5. Your friend’s bad driving can cost you.
You may be worried about making an accident claim only if you were the one driving your vehicle at the time of the crash. However, if you lend a friend your vehicle, and the friend gets into a car crash while driving your car, you need to make an insurance claim. Your rates are likely to increase as a result of making the claim. You’ll also be out the costs of the deductible for damage and, if the claim(s) arising from the accident exceed your insurance policy limits, you could be personally sued. These are not chances you want to take. So, be sure to avoid lending your car to friends. At the very least, make sure your friends are insured.
6. Your coverage could be dropped or your claim denied.
Insurance companies can drop clients under certain circumstances, such as when a client gets involved in a drunk driving accident. Usually, an insurer cannot drop you after a crash but before you make a claim. In other words, they can’t wait until you actually need insurance coverage and then deny your claim and drop your policy. However, if you lied on your insurance application, then your insurer can deny you coverage and deny your claim. For example, if someone was living in your home and regularly driving your car, but you told your insurer you were the only driver, this can be considered a material misrepresentation on your part. If the household member got into an accident and hurt someone, your insurance company very well could deny the claim.
7. Your coverage doesn’t extend to your personal property.
Alabama requires that every driver buy liability insurance. However, this doesn’t protect your own cars or property. Liability insurance only pays out claims if you are involved in a car accident that causes damage to another car or injures another person. If you have only liability coverage and total your own car, then your car isn’t going to be covered, and neither are any items in your vehicle. If you do have insurance that covers your car in the event of a collision, it is important to note that this coverage provides you with financial compensation only if your car is damaged and you need to replace or repair it. If you had property or items of value in the car that got damaged as a result of the auto accident, your insurance company is not going to cover these losses.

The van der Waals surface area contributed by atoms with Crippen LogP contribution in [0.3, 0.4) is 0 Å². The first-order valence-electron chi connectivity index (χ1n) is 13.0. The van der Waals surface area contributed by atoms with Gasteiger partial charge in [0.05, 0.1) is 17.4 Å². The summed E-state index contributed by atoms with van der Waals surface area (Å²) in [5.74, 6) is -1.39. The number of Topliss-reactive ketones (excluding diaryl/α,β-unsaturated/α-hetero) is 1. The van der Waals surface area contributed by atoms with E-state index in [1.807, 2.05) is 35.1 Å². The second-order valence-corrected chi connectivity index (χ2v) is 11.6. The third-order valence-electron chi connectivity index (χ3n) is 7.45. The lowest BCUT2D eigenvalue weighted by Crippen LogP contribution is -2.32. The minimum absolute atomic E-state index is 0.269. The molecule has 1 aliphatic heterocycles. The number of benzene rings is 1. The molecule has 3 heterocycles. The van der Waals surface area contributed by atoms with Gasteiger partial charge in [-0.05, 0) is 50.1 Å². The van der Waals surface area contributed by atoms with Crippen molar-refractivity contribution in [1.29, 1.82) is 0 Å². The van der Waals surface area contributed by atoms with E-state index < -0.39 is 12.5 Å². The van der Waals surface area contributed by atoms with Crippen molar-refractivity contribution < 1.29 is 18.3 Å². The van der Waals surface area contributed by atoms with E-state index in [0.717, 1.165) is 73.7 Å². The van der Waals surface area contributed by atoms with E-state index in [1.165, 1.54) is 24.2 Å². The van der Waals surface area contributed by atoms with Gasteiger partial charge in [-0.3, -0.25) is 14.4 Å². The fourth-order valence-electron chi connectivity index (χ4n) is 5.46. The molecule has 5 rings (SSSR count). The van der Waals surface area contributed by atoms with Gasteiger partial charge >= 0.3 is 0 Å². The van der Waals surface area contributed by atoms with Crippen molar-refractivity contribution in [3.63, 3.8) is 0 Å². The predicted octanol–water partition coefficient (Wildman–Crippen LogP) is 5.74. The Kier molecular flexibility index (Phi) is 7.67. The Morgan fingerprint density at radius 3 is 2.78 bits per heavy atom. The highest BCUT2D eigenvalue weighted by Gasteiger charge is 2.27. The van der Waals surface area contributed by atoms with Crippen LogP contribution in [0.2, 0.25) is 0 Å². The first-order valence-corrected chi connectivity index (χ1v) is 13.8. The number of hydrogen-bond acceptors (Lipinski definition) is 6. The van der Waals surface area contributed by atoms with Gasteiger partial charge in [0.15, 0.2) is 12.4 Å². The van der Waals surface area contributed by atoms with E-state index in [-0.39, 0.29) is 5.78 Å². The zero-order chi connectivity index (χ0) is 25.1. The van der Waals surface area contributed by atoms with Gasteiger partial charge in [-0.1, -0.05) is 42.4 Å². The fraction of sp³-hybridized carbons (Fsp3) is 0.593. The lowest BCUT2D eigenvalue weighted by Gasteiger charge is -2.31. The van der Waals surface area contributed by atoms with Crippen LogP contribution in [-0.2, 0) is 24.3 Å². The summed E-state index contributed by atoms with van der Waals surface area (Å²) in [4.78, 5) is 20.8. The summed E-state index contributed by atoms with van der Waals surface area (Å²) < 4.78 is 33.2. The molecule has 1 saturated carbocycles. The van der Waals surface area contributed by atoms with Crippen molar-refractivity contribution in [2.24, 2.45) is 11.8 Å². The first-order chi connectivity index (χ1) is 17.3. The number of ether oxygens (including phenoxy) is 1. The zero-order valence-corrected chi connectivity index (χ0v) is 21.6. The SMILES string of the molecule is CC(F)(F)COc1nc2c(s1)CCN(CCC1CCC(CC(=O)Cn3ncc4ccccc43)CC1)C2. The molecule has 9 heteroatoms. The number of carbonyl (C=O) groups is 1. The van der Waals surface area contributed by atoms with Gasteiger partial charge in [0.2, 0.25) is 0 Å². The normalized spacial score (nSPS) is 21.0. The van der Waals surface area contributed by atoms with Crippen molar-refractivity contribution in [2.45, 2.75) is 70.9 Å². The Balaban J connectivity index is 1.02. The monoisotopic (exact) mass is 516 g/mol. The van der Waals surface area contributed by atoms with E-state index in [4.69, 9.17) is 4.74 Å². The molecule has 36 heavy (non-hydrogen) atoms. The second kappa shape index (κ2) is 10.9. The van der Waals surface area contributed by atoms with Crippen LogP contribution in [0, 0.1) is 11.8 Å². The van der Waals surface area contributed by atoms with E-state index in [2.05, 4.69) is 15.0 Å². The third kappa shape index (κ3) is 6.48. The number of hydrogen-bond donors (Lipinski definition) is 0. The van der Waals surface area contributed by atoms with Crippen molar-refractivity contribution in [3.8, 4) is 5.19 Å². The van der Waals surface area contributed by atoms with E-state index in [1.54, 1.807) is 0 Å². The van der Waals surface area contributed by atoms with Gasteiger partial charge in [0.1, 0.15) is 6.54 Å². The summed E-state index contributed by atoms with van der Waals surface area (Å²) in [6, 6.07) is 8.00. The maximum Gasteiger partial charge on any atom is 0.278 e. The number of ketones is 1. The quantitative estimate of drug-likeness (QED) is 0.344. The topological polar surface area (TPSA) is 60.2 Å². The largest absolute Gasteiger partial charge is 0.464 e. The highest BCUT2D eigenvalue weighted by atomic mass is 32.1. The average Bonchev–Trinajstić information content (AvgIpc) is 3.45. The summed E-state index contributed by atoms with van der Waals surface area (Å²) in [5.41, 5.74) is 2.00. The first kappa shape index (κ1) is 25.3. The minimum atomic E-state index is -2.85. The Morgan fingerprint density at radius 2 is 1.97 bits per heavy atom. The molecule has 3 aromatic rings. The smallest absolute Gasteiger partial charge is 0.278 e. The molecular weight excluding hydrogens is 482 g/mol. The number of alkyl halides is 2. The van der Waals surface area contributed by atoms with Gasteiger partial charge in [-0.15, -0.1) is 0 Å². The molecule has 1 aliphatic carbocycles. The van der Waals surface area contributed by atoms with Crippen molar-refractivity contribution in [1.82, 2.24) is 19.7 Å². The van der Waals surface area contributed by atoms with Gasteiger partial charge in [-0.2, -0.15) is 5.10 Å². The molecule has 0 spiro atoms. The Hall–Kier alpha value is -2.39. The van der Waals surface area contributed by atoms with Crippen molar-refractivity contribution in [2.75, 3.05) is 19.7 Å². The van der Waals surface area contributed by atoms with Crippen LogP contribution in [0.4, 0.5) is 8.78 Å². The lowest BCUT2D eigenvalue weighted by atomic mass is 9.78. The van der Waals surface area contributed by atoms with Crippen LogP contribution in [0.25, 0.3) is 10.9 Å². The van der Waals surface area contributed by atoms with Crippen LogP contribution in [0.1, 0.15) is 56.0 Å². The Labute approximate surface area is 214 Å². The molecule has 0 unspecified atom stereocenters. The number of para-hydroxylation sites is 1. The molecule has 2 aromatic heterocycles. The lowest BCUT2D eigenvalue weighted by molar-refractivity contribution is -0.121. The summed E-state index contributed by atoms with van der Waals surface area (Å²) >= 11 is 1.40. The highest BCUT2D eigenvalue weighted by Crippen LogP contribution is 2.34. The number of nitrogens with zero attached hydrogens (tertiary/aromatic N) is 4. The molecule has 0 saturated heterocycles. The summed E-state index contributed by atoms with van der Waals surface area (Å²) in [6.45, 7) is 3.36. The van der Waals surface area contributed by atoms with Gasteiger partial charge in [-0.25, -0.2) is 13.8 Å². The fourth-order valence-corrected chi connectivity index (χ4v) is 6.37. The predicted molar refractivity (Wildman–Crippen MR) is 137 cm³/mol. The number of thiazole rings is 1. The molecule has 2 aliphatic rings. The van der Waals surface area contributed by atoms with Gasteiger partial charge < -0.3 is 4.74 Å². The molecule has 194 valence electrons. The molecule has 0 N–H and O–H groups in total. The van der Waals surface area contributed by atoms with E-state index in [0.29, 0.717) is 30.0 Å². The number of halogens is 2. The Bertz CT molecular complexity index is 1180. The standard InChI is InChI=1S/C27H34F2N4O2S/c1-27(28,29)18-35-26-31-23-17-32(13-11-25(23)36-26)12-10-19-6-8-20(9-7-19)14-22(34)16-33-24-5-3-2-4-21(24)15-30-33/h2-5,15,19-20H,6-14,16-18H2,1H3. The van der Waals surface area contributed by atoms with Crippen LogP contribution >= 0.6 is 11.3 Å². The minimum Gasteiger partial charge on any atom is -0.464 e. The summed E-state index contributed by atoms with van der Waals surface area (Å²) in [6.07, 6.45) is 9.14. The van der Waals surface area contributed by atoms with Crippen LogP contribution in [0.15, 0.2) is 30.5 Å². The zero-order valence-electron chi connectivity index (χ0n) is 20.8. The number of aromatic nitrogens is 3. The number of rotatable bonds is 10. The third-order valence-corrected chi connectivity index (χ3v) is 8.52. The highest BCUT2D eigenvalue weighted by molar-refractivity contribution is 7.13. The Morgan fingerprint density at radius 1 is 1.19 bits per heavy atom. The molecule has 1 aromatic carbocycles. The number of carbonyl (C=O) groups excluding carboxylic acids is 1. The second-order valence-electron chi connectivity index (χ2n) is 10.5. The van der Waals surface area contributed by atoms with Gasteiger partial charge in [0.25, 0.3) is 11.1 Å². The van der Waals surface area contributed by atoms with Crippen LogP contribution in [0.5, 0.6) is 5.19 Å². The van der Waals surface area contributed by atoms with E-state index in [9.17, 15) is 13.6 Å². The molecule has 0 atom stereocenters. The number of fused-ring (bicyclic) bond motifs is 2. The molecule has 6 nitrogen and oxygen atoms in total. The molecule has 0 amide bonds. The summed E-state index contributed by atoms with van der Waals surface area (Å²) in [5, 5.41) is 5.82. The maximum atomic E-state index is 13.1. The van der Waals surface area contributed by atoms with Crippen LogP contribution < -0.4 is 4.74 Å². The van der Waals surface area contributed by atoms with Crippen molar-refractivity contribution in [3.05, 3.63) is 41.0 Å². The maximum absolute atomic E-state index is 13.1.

Are You Having Trouble with Your Car Accident Insurance Claim?
These are just a few of the many things that insurance companies try to keep you in the dark about. If your accident claim has been denied, find out why. When you are serious about protecting your rights, it is very important to consult with a seasoned car accident lawyer. Your attorney can stand up on your behalf in negotiating with your own insurance company or the insurance company of another driver. We will fight for your rights and make sure you get the insurance coverage you deserve.
Contact Belt & Bruner, P.C. today to set up your free consultation. Call us at 205-933-1500 or take a moment to fill out our online form. Our car accident attorneys in Montgomery, car accident attorneys in Mobile, car accident attorneys in Huntsville, and car accident attorneys in Birmingham can help you as soon as possible. When you trust our 60 years of combined legal experience with your insurance claim denial, you’ll enjoy the peace of mind of knowing you have aggressive legal representation that may help you obtain a fair recovery.